A Prayer on the Mountaintop

By Rosemary Ponnekanti

Symphony Tacoma’s “Classics V” on April 30 rings with profound meditation, declamation and joy.

(…) But it was in the quiet stillness, the “mountaintop” from the final speech of Dr. Martin Luther King which inspired Danielpour’s composition, that McGill truly shone. With unbelievable breath and tone control, he climbed ever-longer phrases to a sublime pianissimo pinnacle, expressing both ultimate, transformative peace and the deep suffering that had led to it.

Where does an orchestra go after the mountaintop? Down to the river, of course – in this case, the Rhine. On paper, Schumann’s Symphony No. 3, the “Rhenish”, wouldn’t seem to be a likely piece to follow a passionate expression of the Civil Rights Movement. But in musical reality, it was perfect.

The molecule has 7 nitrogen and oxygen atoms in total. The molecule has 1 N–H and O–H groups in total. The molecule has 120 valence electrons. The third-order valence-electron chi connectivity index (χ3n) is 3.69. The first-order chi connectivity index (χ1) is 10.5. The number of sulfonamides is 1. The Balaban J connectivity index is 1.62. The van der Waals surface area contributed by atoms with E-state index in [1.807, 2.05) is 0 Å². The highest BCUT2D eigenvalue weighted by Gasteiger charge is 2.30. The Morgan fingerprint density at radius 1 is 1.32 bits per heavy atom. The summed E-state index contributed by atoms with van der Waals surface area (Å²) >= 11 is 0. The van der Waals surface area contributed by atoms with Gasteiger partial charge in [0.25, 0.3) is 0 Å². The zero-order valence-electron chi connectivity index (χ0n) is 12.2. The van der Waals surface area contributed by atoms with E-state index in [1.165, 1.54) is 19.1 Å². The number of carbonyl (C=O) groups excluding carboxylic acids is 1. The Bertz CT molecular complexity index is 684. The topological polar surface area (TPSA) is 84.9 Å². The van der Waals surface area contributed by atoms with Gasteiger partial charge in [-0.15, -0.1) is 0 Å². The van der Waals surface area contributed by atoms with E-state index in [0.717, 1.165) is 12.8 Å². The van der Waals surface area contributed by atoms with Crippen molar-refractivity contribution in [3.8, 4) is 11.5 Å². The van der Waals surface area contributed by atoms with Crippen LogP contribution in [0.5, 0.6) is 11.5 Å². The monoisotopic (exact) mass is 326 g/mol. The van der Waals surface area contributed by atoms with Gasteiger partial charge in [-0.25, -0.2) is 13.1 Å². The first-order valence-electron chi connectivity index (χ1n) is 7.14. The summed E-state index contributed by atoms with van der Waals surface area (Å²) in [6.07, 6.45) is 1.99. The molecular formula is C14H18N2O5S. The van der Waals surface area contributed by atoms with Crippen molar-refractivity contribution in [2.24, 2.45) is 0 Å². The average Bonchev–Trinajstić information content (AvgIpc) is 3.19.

(…) The orchestra swept through the flowing waves of this river-inspired symphony. Fruity bass chords, light-hearted violins and a horn section clearly relishing every majestic note of their many solos – all shaped into meaningful structure and build under the baton of Sarah Ioannides. Like the sun after a storm, or the finale of Beethoven’s Ninth, it drew together the narratives of sorrow, stress and separation, reminding us all of what it is to be human together in the beauty of the world.

Share This